Yoni Yagodovsky is director of international affairs for Magen David Adom, which provides ambulances, blood services and emergency medical response throughout Israel. He has been involved in the response to virtually every mass casualty incident in the Jerusalem area in the past 25 years.
Yagodovsky, 53, started with MDA as a youth volunteer in 1975 and was hired when he was in his mid-20s. He became a certified paramedic in 1990. A father of three, he lives in Jerusalem and was here in late February to brief supporters of American Friends of Magen David Adom on the problems the organization faces with its Blood Services Center. This interview has been edited and condensed.
Q: Why is the MDA’s National Blood Services Center near Tel Aviv in jeopardy?
A: We need to build a new one because the existing center is a pharmaceutical high-tech facility that been there 30 years and can no longer deal with the demand of new technologies. We are very close to the top of the facility in terms of the size of the building and its ability to absorb new technology. There is a need to make sure the new building will be better protected against earthquakes. The existing building was built using old regulations; we are concerned that it will not withstand an earthquake.
What is the likelihood of an earthquake?
There is a potential that it will happen, and every year that passes the potential is higher, according to the statistics. There are earthquakes in the Middle East, but most are not felt. The Syrian-African fault line [stretching from Syria to Mozambique and passing through Israel] is a seismically active area.
Is MDA prepared for an earthquake?
Two years ago we began training our teams and investing a lot. We know that if we were exposed to a severe earthquake, we would be forced to work in smaller and local community teams because we would not be able to provide national support from one region to the next. So we have pre-positioned people and are working with communities to build up local forces to be able to respond within the community for 24, 48 or 72 hours until things are clearer. It takes time to fully evaluate the extent of damage, and traffic might be a problem.
What kind of training has been done?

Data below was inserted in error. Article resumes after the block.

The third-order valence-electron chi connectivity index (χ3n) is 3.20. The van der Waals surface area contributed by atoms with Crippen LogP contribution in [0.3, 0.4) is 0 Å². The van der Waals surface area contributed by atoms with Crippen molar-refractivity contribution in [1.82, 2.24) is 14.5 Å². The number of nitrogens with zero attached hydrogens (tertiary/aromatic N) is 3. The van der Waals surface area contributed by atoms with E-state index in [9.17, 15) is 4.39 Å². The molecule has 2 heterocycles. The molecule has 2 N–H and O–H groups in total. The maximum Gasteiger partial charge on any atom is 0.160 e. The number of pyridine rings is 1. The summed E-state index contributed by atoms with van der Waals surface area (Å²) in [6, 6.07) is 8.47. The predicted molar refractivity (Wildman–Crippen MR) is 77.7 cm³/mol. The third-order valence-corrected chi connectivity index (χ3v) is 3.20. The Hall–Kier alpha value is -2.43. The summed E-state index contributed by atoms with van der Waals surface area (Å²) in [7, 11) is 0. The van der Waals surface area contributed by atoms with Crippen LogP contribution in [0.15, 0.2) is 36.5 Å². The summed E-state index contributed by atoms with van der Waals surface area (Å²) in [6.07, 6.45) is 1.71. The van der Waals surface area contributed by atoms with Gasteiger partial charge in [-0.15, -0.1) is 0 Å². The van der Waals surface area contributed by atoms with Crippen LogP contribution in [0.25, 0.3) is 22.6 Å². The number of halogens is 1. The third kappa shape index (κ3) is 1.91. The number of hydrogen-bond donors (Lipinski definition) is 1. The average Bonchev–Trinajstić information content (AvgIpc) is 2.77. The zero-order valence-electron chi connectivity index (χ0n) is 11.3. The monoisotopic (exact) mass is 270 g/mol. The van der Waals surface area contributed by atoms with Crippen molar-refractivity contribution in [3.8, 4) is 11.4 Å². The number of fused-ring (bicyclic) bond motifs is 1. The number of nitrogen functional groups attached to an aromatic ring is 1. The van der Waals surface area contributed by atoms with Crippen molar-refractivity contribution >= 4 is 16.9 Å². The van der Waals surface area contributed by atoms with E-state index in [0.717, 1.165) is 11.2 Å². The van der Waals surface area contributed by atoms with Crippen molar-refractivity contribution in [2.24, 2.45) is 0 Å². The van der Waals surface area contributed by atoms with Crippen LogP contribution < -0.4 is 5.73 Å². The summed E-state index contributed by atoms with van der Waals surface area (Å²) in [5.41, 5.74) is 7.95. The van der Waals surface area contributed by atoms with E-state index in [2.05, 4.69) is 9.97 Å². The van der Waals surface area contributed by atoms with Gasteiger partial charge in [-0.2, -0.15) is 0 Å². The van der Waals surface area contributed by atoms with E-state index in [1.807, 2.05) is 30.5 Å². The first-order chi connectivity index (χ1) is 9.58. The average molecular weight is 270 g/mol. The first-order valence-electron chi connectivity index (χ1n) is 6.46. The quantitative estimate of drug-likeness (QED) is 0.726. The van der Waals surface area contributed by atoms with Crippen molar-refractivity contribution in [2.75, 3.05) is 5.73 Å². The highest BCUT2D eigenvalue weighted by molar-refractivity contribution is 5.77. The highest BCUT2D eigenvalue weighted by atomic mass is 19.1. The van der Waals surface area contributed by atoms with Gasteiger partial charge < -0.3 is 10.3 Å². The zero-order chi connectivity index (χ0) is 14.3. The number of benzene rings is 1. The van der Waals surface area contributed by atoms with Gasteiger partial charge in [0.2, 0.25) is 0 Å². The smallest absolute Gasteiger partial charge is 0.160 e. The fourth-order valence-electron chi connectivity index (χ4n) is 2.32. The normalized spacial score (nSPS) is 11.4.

We have done exercises for local and intraregional support that involves the police, the fire department and the army. In October we had a national emergency exercise week that focused on earthquake preparedness and response. We are much more prepared than we were, say, four years ago.
What has MDA learned from its war with Hezbollah in Lebanon in 2006 and from the recent limited war with Hamas in the Gaza Strip?
When I was young, the front was the border with Lebanon, with Syria and Egypt — not the center of Israel, not Jerusalem or Tel Aviv. Over the last 10 years, the civilian population in Israel is more and more the front. There is now no difference between the front lines and the center of the country, because the whole country is now threatened with missiles. They [recently] shot missiles towards Jerusalem and Tel Aviv and even Beersheba, the biggest city in the south.
Given that reality, what precautions can MDA take?
We have to make sure all of our offices have bomb shelters, that our ambulances are not all in one place, and that we have physically protective gear — body armor and helmets — for workers who are rushing to help people who are outside. We work with the home front command in these matters, because it is responsible for the civil population from the [Israel Defense Force]’s perspective.
MDA gets no government funding. What is its budget?
About $200 million annually, and 25 percent of that comes from donations. A significant portion is from the American Friends. The money is all invested in new ambulances, technology, medical supplies, blood services and advanced training for our medical teams. The other 75 percent we generate by charging for our services. But without donations, we would not be able to expand and invest in all the services we provide.